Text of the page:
For more than a decade, Dr. Trinanjan Datta, a professor of physics at Augusta University’s College of Science and Mathematics, has partnered with Prof. Dao-Xin Yao of the school of physics at Sun Yat-sen University in China to study the fundamental material properties of magnetic systems.
“I have been working with my collaborator at Sun Yat-sen University in China since 2011,” Datta said. “We knew one another back when we were both at Purdue University, so about 10 years ago, he invited me to travel to China to work with him. Up until the time COVID-19 hit, I would regularly go and visit him at Sun Yat-sen University.”
The goal was to establish an international collaboration for physics research between the two universities, Datta said.
“In 2011, he was a new professor there and I was a new assistant professor here at what was then, Augusta State University, so we just started this initiative,” he said. “And I’ve been working with him ever since. Usually, what happens is that we co-mentor PhD students. So even though I do not have graduate students here at Augusta University, I’ve graduated three PhDs and three master’s students at Sun Yat-sen University and have a few more in the pipeline.
“The cool thing about this relationship is that some of the projects have involved undergraduates from year two in publishable projects at Augusta University. It’s exciting because there’s always that back and forth of idea exchange that goes on between the two universities.”
In 2019, Yao was giving a talk on a paper that he had recently published on the square-octagon lattice. While listening to the discussion, Datta got an idea for some new research based on an experiment that happened more than 100 years ago that is called the “Einstein-de Haas effect.”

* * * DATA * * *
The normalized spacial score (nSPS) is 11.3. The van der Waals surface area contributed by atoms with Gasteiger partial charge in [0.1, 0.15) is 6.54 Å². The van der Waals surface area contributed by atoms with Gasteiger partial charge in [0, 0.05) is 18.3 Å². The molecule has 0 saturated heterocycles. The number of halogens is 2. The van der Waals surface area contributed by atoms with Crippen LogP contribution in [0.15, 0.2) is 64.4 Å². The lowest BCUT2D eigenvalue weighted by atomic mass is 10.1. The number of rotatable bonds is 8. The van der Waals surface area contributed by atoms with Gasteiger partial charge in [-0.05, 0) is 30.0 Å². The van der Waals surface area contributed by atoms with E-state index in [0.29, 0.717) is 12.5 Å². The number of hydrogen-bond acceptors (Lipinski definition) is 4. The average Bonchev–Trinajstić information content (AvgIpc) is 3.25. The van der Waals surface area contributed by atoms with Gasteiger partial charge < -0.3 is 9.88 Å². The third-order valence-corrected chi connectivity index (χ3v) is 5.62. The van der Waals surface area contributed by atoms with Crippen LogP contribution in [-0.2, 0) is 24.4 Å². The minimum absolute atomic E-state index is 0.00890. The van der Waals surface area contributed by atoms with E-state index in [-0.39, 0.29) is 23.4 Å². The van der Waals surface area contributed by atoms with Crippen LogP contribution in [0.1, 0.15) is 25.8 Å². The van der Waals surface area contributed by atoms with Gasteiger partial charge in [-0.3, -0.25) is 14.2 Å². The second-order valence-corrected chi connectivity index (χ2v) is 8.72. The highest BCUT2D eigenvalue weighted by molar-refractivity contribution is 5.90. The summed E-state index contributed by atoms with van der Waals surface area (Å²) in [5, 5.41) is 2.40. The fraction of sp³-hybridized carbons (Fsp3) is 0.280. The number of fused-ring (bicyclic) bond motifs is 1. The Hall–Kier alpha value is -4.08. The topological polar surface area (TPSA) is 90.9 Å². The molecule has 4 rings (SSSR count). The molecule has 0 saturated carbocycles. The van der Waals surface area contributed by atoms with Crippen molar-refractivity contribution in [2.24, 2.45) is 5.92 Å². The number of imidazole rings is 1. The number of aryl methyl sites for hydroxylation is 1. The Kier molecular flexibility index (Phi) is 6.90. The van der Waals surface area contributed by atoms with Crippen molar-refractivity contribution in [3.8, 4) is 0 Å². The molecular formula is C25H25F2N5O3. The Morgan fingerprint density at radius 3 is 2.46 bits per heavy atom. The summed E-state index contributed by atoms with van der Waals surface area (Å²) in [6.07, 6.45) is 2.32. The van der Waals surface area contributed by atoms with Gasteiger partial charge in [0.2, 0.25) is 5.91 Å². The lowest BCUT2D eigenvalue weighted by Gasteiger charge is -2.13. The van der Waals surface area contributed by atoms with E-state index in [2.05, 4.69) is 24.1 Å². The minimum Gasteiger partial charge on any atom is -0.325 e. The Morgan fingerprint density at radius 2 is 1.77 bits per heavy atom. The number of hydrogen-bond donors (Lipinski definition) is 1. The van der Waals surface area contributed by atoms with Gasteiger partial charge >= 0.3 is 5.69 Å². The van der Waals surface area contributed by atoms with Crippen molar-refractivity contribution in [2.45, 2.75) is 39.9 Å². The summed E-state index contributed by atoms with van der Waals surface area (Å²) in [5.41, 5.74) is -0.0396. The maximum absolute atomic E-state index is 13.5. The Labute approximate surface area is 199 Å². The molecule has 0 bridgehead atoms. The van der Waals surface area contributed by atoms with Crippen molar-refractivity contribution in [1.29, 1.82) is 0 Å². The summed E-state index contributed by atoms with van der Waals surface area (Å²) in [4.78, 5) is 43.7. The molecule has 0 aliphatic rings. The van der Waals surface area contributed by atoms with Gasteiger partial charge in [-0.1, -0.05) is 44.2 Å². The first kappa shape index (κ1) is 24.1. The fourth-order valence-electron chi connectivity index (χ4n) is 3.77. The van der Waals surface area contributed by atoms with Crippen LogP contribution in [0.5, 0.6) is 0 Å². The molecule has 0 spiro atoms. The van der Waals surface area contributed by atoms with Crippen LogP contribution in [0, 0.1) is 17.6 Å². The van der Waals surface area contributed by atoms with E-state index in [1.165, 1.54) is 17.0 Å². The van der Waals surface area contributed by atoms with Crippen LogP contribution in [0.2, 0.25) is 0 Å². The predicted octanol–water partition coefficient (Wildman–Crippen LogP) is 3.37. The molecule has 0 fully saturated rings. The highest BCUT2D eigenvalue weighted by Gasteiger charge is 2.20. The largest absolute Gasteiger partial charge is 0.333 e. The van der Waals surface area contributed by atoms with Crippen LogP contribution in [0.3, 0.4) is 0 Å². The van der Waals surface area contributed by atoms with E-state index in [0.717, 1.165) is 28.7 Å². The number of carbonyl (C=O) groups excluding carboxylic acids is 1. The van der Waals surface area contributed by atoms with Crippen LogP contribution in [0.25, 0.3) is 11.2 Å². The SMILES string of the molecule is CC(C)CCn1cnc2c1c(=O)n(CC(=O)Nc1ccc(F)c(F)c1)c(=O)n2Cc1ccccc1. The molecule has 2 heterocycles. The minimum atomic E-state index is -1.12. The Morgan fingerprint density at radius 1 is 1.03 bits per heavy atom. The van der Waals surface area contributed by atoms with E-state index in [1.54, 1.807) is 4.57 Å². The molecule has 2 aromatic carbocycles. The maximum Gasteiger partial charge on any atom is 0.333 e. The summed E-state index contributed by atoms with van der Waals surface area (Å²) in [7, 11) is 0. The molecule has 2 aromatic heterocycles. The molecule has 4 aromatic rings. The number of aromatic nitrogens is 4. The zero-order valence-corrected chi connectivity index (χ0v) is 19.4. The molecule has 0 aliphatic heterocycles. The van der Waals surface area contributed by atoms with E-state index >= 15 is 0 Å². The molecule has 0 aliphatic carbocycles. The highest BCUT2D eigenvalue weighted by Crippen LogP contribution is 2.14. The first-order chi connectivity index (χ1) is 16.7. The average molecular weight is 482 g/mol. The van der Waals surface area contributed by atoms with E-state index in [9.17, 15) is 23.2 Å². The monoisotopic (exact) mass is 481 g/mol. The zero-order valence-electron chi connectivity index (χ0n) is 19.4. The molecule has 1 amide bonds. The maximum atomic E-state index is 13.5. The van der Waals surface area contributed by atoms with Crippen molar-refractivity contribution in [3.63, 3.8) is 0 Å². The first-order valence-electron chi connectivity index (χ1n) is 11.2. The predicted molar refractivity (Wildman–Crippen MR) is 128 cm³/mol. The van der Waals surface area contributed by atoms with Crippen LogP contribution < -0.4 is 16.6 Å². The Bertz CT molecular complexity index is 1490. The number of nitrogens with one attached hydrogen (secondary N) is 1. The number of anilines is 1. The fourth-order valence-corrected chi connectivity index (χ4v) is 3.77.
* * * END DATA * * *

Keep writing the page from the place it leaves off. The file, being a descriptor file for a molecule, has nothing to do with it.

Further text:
While Albert Einstein is known throughout the world as a theoretical physicist, he was also interested in an experiment involving magnetism, Datta said.
“About 100 years ago, Einstein, along with his collaborator, Wander J. de Haas, experimentally demonstrated the possibility of transferring mechanical to magnetic inertia and vice-versa,” Datta explained. “The net result is a mechanical rotation of a freely hanging magnet, by just changing the magnetic field in which it is immersed.”
This may sound complicated to most people, but it’s really not, Datta insisted.
“It’s as simple as this: Imagine taking a string and hanging a magnet from the ceiling,” Datta said. “Just a regular bar magnet with a north and south pole. Now, if you take a coil and you insert the bar magnet inside the coil, and if you do not pass any current, this magnet will just hang there and not do anything.
“But if you pass current through the coil, the magnet actually responds. So, depending upon if you switch the direction of the current, the magnet will actually flip clockwise or counter-clockwise. That’s fascinating because you’re talking about making something twist mechanically, just by changing a current and not by touching it.”
The magnet is no longer “lazy,” Datta said.
“All of us are lazy to some extent,” Datta said, laughing. “That laziness is what we call inertia, so when you say inertia, it’s basically laziness. And here the magnet is also really lazy and happy doing what it is doing. And then when you flip the current in the coil, the magnet wants to go back to being in that old position, so it responds. It reacts.”